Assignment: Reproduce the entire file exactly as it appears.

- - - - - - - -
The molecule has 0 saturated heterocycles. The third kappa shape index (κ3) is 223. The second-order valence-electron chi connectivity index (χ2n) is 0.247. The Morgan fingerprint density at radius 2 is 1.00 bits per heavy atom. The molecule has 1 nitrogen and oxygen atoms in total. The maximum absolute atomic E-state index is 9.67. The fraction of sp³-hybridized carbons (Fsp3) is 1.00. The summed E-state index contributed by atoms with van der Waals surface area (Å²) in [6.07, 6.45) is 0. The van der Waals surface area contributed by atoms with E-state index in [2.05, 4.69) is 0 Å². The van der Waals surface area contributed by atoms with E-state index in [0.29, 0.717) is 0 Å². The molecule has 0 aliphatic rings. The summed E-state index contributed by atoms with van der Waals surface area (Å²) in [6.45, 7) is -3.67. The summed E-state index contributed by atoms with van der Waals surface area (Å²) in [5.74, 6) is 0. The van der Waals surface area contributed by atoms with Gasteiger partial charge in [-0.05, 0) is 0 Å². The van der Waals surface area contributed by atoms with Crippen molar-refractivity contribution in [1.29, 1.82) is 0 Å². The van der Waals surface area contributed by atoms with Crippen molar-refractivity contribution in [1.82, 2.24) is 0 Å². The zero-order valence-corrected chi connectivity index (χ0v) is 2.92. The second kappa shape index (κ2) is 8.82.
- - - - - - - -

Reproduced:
The molecule has 0 saturated heterocycles. The third kappa shape index (κ3) is 223. The second-order valence-electron chi connectivity index (χ2n) is 0.247. The Morgan fingerprint density at radius 2 is 1.00 bits per heavy atom. The molecule has 1 nitrogen and oxygen atoms in total. The maximum absolute atomic E-state index is 9.67. The fraction of sp³-hybridized carbons (Fsp3) is 1.00. The summed E-state index contributed by atoms with van der Waals surface area (Å²) in [6.07, 6.45) is 0. The van der Waals surface area contributed by atoms with E-state index in [2.05, 4.69) is 0 Å². The van der Waals surface area contributed by atoms with E-state index in [0.29, 0.717) is 0 Å². The molecule has 0 aliphatic rings. The summed E-state index contributed by atoms with van der Waals surface area (Å²) in [6.45, 7) is -3.67. The summed E-state index contributed by atoms with van der Waals surface area (Å²) in [5.74, 6) is 0. The van der Waals surface area contributed by atoms with Gasteiger partial charge in [-0.05, 0) is 0 Å². The van der Waals surface area contributed by atoms with Crippen molar-refractivity contribution in [1.29, 1.82) is 0 Å². The van der Waals surface area contributed by atoms with Crippen molar-refractivity contribution in [1.82, 2.24) is 0 Å². The zero-order valence-corrected chi connectivity index (χ0v) is 2.92. The second kappa shape index (κ2) is 8.82.